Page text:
The aim of this study was to test the hypothesis that hydrogen-rich saline (HRS) might have protective effects on the development of necrotizing enterocolitis (NEC) in a neonatal rat model. NEC was induced in male newborn Sprague-Dawley rats by formula feeding, exposure to asphyxia and cold stress. Sixty-four rat pups were divided randomly into four groups: C+NS (n=11), C+H2 (n=11), NEC+NS (n=20), and NEC+H2 (n=22). Rats in the former two groups were mother-fed. Pups received intra-peritoneal injection of HRS (10 ml/kg, 10 min before asphyxia stress twice a day) or the same dose of normal saline. Rats were monitored until 96 h after birth. Body weight, histological NEC score, survival time, malondialdehyde, antioxidant capacity, inflammatory mediators, and mucosal integrity were assessed. HRS treatment maintained the body weight, reduced the incidence of NEC from 85% (17/20) to 54.5% (12/22), increased the survival rate from 25% (5/20) to 68.2% (15/22), and attenuated the severity of NEC. In addition, HRS inhibited the mRNA expression of pro-inflammatory mediators (inducible nitric oxide synthase, tumor necrosis factor-α, and interleukin-6), down-regulated lipid peroxidation, enhanced total antioxidant capacity, and prevented the increase of diamine oxidase in serum. However, no significant influence of HRS on the interleukin-10 mRNA expression was observed. HRS showed beneficial effects on neonatal rats with NEC via decreasing oxidative stress, increasing antioxidant capacity, suppressing inflammation, and preserving mucosal integrity.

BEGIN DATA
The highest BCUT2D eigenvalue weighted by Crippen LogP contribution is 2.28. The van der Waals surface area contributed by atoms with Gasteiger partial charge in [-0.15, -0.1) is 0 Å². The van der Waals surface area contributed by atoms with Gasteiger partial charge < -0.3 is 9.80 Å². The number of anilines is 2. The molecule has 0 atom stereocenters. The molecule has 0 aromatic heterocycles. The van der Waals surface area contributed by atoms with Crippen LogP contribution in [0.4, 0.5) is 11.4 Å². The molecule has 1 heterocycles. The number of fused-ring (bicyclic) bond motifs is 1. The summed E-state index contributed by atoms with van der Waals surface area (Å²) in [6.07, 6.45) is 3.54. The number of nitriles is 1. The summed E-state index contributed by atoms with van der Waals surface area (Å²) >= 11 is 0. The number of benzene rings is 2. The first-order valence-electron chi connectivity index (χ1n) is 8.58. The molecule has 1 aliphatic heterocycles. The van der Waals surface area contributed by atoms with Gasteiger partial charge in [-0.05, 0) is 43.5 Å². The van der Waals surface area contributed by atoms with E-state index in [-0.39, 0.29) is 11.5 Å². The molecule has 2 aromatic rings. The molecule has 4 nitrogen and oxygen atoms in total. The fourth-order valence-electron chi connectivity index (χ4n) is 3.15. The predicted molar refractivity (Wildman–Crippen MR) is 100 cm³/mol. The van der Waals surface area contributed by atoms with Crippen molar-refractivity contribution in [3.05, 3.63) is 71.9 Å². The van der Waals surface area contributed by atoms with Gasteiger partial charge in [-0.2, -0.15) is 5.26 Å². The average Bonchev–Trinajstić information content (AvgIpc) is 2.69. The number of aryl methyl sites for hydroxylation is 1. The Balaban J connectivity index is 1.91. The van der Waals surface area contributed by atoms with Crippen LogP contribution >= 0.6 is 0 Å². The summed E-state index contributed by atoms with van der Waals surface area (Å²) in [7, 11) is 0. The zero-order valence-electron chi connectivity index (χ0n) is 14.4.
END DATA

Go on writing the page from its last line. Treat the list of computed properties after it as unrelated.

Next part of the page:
Sheng Q, Lv Z, Cai W, Song H, Qian L, Wang X. Protective effects of hydrogen-rich saline on necrotizing enterocolitis in neonatal rats. J Pediatr Surg. 2013 Aug;48(8):1697-706.